The UK 2013 NAP in the section on Actions taken notes that [page 9]:
“To give effect to the UN Guiding Principles … :
…We will also continue to help develop, and monitor implementation of, OECD Due Diligence Guidance for Responsible Supply Chains of Minerals from Conflict Affected and High-Risk Areas. The Government will also continue to encourage higher standards in the diamond supply chain.”
The UK 2013 NAP in the section on New Actions planed notes that [page 11-12]:
The Government will do the following to reinforce its implementation of its commitments under Pillar 1 of the UNGPs:
“(v) In line with the UK Cyber Exports Strategy, develop guidance to address the risks posed by exports of information and communications technology that are not subject to export control but which might have impacts on human rights including freedom of expression on line.
(x) Support the UN Working Group on the issue of human rights and transnational corporations and other business enterprises in their role to promote uptake of the UNGPs and develop guidance and best practice (we contributed £100,000 in 2012).”
The UK 2013 NAP in the section on Actions taken to support business implementation of the UNGPs states [page 14-15]:
“To help businesses to fulfil their responsibility to respect human rights we have so far:
(iv) updated the Government’s “Business and Human Rights Toolkit” – a detailed guidance manual for officials – in light of the UNGPs and have brought it to the attention of all relevant officials, including through the training courses we run for FCO and UKTI staff.;
(vii) funded an online hub – in 6 languages – providing guidance and information on the UNGPs where companies can share successful outcomes and promulgate best practice. http://www.business-humanrights.org/UNGuidingPrinciplesPortal/Home”
The UK 2013 NAP in the section on Further actions planned provides that [page 15]:
“(i) continue to develop Government guidance so that it is accessible and helpful, especially to SMEs. We will work with relevant industry associations and other corporate groupings. And we will signpost guidance specifically intended to help SMEs, such as that available from the Equality & Human Rights Commission at:
and the European Commission at:
(ii) encourage trade associations/sector groupings of companies to develop guidance relevant to their members’ sector of activity on developing human rights policies and processes, including due diligence. There is generic guidance online about doing this e.g. at the Business & Human Rights Resource Centre. Some sector-specific guidance also exists, for example the International Council on Mining and Metals has produced a guide for mining companies on human rights due diligence. The European Commission has created guidance on the information communications technology (ICT), oil and gas and employment and recruitment sectors; http://ec.europa.eu/enterprise/policies/sustainable-business/corporate-social-responsibility/human-rights/index”
The UK 2016 Updated NAP’s Introduction provides that [page 2 & 4]:
“This update allows us to:
-reflect the developments which have taken place at the international level since the UK’s National Action Plan was first published, including guidance on implementation and the experience of other countries;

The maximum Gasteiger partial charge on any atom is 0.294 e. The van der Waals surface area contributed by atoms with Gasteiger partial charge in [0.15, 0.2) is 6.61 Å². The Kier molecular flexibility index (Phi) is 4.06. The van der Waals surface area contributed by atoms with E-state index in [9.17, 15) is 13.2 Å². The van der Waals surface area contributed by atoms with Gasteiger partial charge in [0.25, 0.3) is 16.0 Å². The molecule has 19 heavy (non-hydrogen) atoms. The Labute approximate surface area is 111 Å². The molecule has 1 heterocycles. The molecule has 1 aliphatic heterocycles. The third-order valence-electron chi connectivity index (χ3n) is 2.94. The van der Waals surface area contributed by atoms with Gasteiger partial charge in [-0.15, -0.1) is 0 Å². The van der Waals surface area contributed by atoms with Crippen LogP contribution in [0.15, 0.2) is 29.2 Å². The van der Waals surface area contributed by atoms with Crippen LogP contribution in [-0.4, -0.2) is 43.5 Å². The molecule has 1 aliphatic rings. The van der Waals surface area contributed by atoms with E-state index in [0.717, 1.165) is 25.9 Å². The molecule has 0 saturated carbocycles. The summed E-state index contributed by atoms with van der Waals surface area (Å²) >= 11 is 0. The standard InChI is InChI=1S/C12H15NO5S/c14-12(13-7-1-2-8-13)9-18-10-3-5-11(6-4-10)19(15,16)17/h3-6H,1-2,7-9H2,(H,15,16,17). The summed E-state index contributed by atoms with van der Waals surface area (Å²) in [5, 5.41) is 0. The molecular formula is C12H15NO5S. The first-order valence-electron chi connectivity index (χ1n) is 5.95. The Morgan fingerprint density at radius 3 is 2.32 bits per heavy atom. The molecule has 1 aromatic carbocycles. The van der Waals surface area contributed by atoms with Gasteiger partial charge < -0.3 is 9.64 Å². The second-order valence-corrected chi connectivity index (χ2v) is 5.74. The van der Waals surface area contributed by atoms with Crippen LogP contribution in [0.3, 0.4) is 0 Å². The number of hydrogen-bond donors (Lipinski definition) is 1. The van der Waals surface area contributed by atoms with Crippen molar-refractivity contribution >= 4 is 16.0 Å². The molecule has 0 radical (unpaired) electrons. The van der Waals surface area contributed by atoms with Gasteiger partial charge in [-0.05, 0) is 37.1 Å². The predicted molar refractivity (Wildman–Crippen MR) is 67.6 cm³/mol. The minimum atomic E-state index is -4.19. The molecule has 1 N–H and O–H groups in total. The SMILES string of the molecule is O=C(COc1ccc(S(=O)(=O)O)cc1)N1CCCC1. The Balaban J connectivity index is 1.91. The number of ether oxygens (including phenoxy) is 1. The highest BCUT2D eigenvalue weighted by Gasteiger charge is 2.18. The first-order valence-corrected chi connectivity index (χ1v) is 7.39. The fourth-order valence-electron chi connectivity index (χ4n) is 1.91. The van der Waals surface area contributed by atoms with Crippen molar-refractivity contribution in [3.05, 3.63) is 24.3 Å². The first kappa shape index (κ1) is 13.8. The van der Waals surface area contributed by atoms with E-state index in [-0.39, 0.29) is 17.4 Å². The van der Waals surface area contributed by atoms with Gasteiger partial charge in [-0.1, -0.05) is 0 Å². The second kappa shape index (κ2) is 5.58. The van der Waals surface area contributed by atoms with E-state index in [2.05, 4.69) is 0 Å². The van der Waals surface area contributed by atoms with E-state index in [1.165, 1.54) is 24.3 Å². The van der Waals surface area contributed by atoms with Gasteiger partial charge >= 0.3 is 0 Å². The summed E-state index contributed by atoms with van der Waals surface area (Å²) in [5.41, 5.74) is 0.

As part of our commitment to updating the National Action Plan the Government held a series of public consultation events, looking at the plan as a whole, the approach to implementation, and examining in more detail some of the elements contained in the three pillars of the UNGPs. The consultations produced some clear messages from business and civil society regarding the Government’s responsibilities and actions in this regard. These included suggestions that the Government should:
- support, and signpost, sector-specific guidance, whilst recognising that Government is often not best-placed to be the primary source of such guidance;”
The UK 2016 Updated NAP in The existing UK legal and policy framework states that [page 6]:
“The UNGPs set out the general regulatory and policy measures a state may take in order to fulfil their duty to protect against human rights violations by third parties, including business enterprises. They recommend that states should:
- Provide guidance to business enterprises”
The UK 2016 Updated NAP in Actions taken states [page 9]
“To give effect to the UN Guiding Principles, the Government has:
(v) in 2015, the ISO 28007 maritime standard and ISO 18788 land standard for Private Security Companies were published. The UK Accreditation Service (UKAS) conducted a pilot certification process and has issued guidance for certifying bodies for ISO28007, including on human rights. UKAS will also issue guidance on ISO18788.
(vi) supported the UN Working Group on the issue of human rights and transnational corporations and other business enterprises in their role to promote uptake of the UNGPs and develop guidance and best practice.
The UK 2016 Updated NAP makes an explicit reference to guidance to business in the section devoted to Government Expectations of Business [page 14]:
“The Government has supported important industry led initiatives that have gained ground over the last two years, including on reporting, benchmarking performance and practical sector guidance”.